Three scientists shared this year’s Nobel Prize in Physics on Tuesday for demonstrating that tiny particles can maintain a connection with each other even when separated, a phenomenon that was previously unknown but is now being investigated for potential real-world applications such as encrypting data.
The Royal Swedish Academy of Sciences cited Frenchman Alain Aspect, American John F. Clauser, and Austrian Anton Zeilinger for experiments revealing the “completely bizarre” area of quantum entanglements to be all too real. They established that unseen particles, such as photons, can be linked to each other, or “entangled,” even when separated by huge distances. It all stems from a property of the world that even Albert Einstein couldn’t explain and connects matter and light in a twisted, chaotic fashion.
Bits of information or matter that were formerly adjacent but are now separated have a connection or relationship—something that might potentially assist encrypt information or even teleport. A Chinese satellite now illustrates this, and possibly lightning fast quantum computers, which are still in the early and unusable stages, rely on this entanglement as well. Others hope to employ it in superconducting materials.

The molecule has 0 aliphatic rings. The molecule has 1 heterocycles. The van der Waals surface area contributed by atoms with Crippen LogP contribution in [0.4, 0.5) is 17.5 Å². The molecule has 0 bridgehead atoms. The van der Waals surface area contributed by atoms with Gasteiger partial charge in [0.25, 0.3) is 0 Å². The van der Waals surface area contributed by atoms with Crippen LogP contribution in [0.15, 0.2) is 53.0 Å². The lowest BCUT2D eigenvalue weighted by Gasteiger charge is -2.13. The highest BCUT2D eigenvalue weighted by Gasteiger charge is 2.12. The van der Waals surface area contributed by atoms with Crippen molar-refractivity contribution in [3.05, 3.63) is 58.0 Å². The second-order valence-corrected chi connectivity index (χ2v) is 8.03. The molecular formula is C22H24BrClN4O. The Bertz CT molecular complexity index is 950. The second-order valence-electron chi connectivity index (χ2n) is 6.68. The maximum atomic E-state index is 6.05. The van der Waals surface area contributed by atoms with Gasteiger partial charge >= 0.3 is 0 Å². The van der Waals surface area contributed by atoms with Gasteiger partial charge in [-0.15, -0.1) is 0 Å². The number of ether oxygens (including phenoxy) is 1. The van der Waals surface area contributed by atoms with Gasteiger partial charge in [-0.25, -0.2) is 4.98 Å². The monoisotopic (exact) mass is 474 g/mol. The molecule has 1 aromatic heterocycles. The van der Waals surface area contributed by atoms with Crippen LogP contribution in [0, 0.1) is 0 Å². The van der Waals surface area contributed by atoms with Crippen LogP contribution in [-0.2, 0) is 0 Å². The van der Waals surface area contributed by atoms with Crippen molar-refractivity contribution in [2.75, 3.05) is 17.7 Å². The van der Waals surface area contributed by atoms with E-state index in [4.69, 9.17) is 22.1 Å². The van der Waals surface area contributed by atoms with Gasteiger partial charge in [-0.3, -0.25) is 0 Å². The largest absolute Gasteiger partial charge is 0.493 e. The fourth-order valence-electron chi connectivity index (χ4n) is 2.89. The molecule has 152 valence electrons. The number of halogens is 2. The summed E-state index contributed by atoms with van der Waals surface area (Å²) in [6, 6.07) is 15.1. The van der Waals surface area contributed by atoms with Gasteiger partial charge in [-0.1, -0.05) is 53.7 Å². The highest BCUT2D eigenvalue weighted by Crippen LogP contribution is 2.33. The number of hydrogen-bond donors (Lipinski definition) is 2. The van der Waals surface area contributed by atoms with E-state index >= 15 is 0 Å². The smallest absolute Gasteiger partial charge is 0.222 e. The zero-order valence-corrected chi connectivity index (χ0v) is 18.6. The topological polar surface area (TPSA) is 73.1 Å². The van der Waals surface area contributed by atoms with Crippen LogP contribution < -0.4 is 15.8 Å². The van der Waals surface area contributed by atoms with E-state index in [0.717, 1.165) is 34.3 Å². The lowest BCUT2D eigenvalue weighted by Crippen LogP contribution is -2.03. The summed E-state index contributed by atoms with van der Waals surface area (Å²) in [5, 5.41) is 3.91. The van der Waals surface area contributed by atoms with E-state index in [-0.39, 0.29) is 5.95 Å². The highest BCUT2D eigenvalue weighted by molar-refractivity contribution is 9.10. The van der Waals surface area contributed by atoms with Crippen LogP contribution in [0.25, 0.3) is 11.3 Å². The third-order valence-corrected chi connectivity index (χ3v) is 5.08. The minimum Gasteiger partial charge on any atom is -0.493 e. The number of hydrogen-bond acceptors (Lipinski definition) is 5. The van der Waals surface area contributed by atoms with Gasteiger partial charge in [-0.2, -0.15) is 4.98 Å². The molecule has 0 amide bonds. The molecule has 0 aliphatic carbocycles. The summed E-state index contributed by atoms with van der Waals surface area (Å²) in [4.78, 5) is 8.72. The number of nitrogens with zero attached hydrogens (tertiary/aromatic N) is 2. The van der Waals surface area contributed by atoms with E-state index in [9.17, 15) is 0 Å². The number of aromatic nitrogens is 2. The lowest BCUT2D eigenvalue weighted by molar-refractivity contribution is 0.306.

“It’s very strange,” Aspect said of entanglement during a phone conversation with the Nobel committee. “I’m accepting something completely insane in my mind images.” However, the trio’s experiments demonstrated that it can happen in real life. “I have no idea why this happens,” Clauser said during a Zoom interview after receiving the formal call from the Swedish Academy many hours after friends and media alerted him of his honor. “I’m not sure how it works, but entanglement looks to be extremely genuine.”
His fellow awardees have similarly stated that they are unable to explain the how and why of this phenomenon. But each conducted increasingly complex experiments to demonstrate that it simply is. Clauser, 79, received his honor for a scrounged-together experiment in 1972 that helped settle a major argument over quantum mechanics between Einstein and prominent physicist Niels Bohr. Einstein described “a strange action at a distance” that he believed will be disproved in the future.
Clauser explained, “I was betting on Einstein.” “However, I was wrong, Einstein was wrong, and Bohr was right.” According to Aspect, Einstein was technically incorrect, but he deserves a lot of credit for asking the proper question, which led to tests confirming quantum entanglement. “Most people would believe that nature is made up of objects spread throughout space and time,” said Clauser, who constructed a video game on a vacuum tube computer as a high school student in the 1950s. “And that does not appear to be the case.”
According to Johns Hopkins physicist N. Peter Armitage, the research reveals that “pieces of the universe—even those at tremendous distances from each other—are connected.” “This is so counterintuitive and contradictory to how we believe the world’should’ be.” This difficult-to-understand field began with thinking experiments. But what appears to be philosophical reflections on the universe also holds out hope for more secure and quicker computers, all based on entangled photons and matter that continue to interact no matter how far apart they are.